Spirits are running high as we all pile upstairs to the studio to talk to the irrepressible Mr Gagliardi, and we really do a great interview with lots of fun moments and genuine English humour. It's really nice to get Cyndee involved in the chat too, her being a local musician...interview wrapped up, and daft photos duly taken we graduate towards the cars where we're all still chattering away in the freezing cold. It's big hugs and fast friendship from Tom G and we just know we're going to be seeing more of him in the future.

Although we're petty wrecked by now, we take Cyndee and Jeff up on their offer of a party at theirs. It's a fairly long drive to Trevose but at least we're back in Penn. state. They live in a secluded house where neighbours would not seem to a problem ! They have a large and comfortable living room, and we toast each other with what's left of the wine from the meal earlier. Unfortunately, half of it ended up on the floor of Cyndee's car on the way back when the cork popped out. We have a listen to John Diliberto on Echoes where we'll be headed tomorrow for our next session, as a most unexpected pipe of peace materializes.

Jeff shows us his collection of flutes, and we watch some of Cyndee's videos on Youtube before Jeff cranks up his old record player and we listen to both sides of Hawkwind's `Hall Of The Mountain Grill' the way it was meant to be heard, rough'n'dirty. Time eventually gets the better of us and we're most grateful to be dropped off back at the hotel where we fall into bed in a state of happy exhaustion.

Echoes Radio Recording, Chester Springs, Pa., Friday 16th November 2007

Today we're back in the company of the tireless Chuck Van Zyl who is taking us up to Chester Springs which is out of Philly and in a very pleasant leafy area to the north. After breakfast at the Morning Glory we're rolling up the highway listening to the Dub Side Of The Moon, headed for the domain of Mr John Diliberto, radio legend and all round good guy. Echoes has several USA syndicated broadcasts a week, and our friend Jeff Towne is the engineer, so we know it's going to be a nice visit. It's our first, they visited us on location in Duncan's `ramshackle' flat last year.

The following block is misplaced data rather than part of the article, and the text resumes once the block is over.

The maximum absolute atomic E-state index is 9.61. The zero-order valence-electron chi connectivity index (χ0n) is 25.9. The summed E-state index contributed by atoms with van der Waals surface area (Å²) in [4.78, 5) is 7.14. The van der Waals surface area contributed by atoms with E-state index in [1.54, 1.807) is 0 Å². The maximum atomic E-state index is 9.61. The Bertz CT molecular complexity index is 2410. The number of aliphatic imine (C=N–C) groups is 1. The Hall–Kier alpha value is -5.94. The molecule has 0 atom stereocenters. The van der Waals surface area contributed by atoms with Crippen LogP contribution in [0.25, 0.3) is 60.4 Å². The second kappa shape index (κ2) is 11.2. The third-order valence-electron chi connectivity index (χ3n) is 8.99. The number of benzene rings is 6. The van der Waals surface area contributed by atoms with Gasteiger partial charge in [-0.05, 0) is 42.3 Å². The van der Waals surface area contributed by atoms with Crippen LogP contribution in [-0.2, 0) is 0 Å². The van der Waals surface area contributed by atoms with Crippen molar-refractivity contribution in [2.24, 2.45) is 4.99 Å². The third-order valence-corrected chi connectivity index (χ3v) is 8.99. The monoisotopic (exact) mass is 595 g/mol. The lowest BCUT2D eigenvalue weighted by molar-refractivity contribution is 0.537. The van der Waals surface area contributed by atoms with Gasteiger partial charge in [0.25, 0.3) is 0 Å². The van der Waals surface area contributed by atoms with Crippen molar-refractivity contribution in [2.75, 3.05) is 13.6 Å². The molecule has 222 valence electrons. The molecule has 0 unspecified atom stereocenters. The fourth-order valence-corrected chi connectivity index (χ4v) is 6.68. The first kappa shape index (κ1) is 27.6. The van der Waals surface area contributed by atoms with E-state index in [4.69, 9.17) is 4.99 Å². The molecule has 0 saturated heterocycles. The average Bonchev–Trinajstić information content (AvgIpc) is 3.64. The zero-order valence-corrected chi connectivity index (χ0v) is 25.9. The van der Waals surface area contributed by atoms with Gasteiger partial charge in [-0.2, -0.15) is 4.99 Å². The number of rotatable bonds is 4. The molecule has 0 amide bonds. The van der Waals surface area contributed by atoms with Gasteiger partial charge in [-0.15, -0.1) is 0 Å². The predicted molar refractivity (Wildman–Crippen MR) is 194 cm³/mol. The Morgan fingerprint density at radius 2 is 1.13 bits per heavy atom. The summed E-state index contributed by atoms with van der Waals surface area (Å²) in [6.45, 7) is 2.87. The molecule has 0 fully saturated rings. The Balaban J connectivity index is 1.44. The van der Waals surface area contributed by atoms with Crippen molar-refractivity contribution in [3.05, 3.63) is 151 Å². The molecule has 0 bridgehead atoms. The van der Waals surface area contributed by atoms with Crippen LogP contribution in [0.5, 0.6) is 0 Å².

The studios are located in a beautiful old wooden house surrounded by green, and I am insanely jealous of these guys' day jobs. It takes John a massive twelve stress-free minutes to get to work! Jeff had made the fatal error of mentioning to me that he had a Rhodes electric piano the other day, immediately guaranteeing I would move heaven and earth to get at it, and true to his word he has it all set up for me. Here we are in the middle of the Pennsylvanian countryside about to record some music for a total audience of 250,000 people, and the sound coming out of this thing makes me want to take it to bed (or as a guy in Baltimore said about Gary's Rory Stratocaster : "I got tight pants when I saw it ")


 
The format is a 30-minute show called The Living Room Concerts where we play live in the studio and in between takes chat to John who sits in the room with us. We're all on headphones which gives a great clarity to things, and due to the length of the show, have to be brief with our improvs, which is an interesting excercise to say the least. We know when we've hit the spot because John has his eyes closed. After a couple of minor technical probs we're in full flow and give them 3 pieces to choose from for the show. The interview goes well except when Gary tunes his guitar in the middle of one of John's silver toned pronouncements. "Don't do that!" It's meant to be as live Mr Houghton! Even though I can see the clock through the studio glass it's actually impossible to recall what the start time was when a piece gets underway, because the act of creation would appear to exist outside of such considerations....but we do our best to trim things to a sensible length, bite sized RMI nuggets to entice the innocent listener to investigate further as we drift out of their radio in North Carolina, South Dakota or the Blue Ridge Mountains of Virginia or somewhere.

Session over we all head out for more fantastic oriental food, a big round table with us, Chuck, Jeff, John, Kimberley and daughter. It's good leisurely company, and time flies past very quickly. I am gobsmacked when I read my fortune cookie: "Pay attention to your non-verbal cues, and try turning it down". I mean why, how did they know? This advice could have been written for radio massacre international! I keep it to myself, in reserve, to be served on Duncan or Gary during a gig should the need arise.

Once again time has got the better of us and by the time the chatter has ceased, it's getting late. We head back to town with Chuck who, trooper that he is, offers to show us some sights as we ride around in a daze. No matter how tired, it's still impossible to get more than six hours sleep, the room is very cold and the only way to warm it is with a clunky air-con system which sounds like a swarm of jet planes. At least Gary's got his guitar to cuddle up to at night...I'm missing the Rhodes already.

The Gatherings St Mary's Church, University City, Philadelphia, Saturday 17th November 2007

Duncan's grabbing some more shut-eye, but Gary and I's stomachs have other ideas, and we find a great local diner with counter service and a great no-nonsense hostess. "You wanna sit down?" "Yes please", "Well sit down then!" We have the best breakfast of the trip so far and the best priced. Everything you can think of here (and I mean everything) is half the price it is in miserable, outrageously overpriced England.